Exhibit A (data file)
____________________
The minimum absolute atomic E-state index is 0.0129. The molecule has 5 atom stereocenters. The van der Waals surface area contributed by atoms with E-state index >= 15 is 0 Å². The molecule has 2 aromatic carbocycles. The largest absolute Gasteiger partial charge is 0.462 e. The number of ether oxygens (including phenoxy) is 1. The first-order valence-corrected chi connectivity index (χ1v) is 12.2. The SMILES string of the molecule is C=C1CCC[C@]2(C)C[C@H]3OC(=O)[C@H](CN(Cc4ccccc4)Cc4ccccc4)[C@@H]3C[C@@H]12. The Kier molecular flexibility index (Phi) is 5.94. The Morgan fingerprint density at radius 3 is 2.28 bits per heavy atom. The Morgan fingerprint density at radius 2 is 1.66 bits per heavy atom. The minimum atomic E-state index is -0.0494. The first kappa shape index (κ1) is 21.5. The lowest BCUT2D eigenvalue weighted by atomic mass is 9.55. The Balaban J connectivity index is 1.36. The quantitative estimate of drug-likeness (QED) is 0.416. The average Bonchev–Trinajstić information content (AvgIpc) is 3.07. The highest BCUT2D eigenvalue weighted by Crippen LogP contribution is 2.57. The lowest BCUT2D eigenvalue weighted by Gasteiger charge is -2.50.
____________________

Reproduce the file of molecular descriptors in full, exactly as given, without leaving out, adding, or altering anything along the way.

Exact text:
The minimum absolute atomic E-state index is 0.0129. The molecule has 5 atom stereocenters. The van der Waals surface area contributed by atoms with E-state index >= 15 is 0 Å². The molecule has 2 aromatic carbocycles. The largest absolute Gasteiger partial charge is 0.462 e. The number of ether oxygens (including phenoxy) is 1. The first-order valence-corrected chi connectivity index (χ1v) is 12.2. The SMILES string of the molecule is C=C1CCC[C@]2(C)C[C@H]3OC(=O)[C@H](CN(Cc4ccccc4)Cc4ccccc4)[C@@H]3C[C@@H]12. The Kier molecular flexibility index (Phi) is 5.94. The Morgan fingerprint density at radius 3 is 2.28 bits per heavy atom. The Morgan fingerprint density at radius 2 is 1.66 bits per heavy atom. The minimum atomic E-state index is -0.0494. The first kappa shape index (κ1) is 21.5. The lowest BCUT2D eigenvalue weighted by atomic mass is 9.55. The Balaban J connectivity index is 1.36. The quantitative estimate of drug-likeness (QED) is 0.416. The average Bonchev–Trinajstić information content (AvgIpc) is 3.07. The highest BCUT2D eigenvalue weighted by Crippen LogP contribution is 2.57. The lowest BCUT2D eigenvalue weighted by Gasteiger charge is -2.50.